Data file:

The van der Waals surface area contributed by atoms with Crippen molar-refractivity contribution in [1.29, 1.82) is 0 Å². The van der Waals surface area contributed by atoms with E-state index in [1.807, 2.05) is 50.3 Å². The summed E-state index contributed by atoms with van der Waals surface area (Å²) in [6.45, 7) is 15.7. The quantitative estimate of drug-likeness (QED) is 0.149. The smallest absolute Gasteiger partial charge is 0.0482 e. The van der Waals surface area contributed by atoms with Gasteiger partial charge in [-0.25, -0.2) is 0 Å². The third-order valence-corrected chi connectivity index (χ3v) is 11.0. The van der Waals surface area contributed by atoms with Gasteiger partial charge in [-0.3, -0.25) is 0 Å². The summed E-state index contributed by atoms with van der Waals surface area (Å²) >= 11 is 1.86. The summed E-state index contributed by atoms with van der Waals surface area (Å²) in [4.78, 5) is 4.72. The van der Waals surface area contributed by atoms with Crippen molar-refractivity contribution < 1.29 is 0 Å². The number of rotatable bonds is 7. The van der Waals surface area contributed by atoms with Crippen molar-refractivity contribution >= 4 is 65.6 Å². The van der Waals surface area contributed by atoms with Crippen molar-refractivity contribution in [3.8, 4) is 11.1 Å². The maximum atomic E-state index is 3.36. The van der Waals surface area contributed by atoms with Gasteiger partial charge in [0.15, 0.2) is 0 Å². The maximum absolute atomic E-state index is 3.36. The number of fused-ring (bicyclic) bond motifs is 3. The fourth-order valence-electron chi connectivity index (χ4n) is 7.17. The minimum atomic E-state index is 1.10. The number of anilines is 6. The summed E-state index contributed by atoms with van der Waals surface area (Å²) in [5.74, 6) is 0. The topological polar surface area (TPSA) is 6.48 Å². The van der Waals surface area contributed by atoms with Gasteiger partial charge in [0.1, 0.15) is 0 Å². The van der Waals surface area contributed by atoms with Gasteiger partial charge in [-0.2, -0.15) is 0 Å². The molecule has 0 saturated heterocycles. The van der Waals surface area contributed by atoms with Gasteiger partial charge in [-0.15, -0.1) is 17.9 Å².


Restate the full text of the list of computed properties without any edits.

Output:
The van der Waals surface area contributed by atoms with Crippen molar-refractivity contribution in [1.29, 1.82) is 0 Å². The van der Waals surface area contributed by atoms with E-state index in [1.807, 2.05) is 50.3 Å². The summed E-state index contributed by atoms with van der Waals surface area (Å²) in [6.45, 7) is 15.7. The quantitative estimate of drug-likeness (QED) is 0.149. The smallest absolute Gasteiger partial charge is 0.0482 e. The van der Waals surface area contributed by atoms with Gasteiger partial charge in [-0.25, -0.2) is 0 Å². The third-order valence-corrected chi connectivity index (χ3v) is 11.0. The van der Waals surface area contributed by atoms with Gasteiger partial charge in [-0.3, -0.25) is 0 Å². The summed E-state index contributed by atoms with van der Waals surface area (Å²) >= 11 is 1.86. The summed E-state index contributed by atoms with van der Waals surface area (Å²) in [4.78, 5) is 4.72. The van der Waals surface area contributed by atoms with Crippen molar-refractivity contribution < 1.29 is 0 Å². The number of rotatable bonds is 7. The van der Waals surface area contributed by atoms with Crippen molar-refractivity contribution >= 4 is 65.6 Å². The van der Waals surface area contributed by atoms with Crippen molar-refractivity contribution in [3.8, 4) is 11.1 Å². The maximum atomic E-state index is 3.36. The van der Waals surface area contributed by atoms with Gasteiger partial charge in [0.15, 0.2) is 0 Å². The maximum absolute atomic E-state index is 3.36. The number of fused-ring (bicyclic) bond motifs is 3. The fourth-order valence-electron chi connectivity index (χ4n) is 7.17. The minimum atomic E-state index is 1.10. The number of anilines is 6. The summed E-state index contributed by atoms with van der Waals surface area (Å²) in [5.74, 6) is 0. The topological polar surface area (TPSA) is 6.48 Å². The van der Waals surface area contributed by atoms with Gasteiger partial charge in [0.1, 0.15) is 0 Å². The van der Waals surface area contributed by atoms with Gasteiger partial charge in [-0.2, -0.15) is 0 Å². The molecule has 0 saturated heterocycles. The van der Waals surface area contributed by atoms with Gasteiger partial charge in [-0.15, -0.1) is 17.9 Å².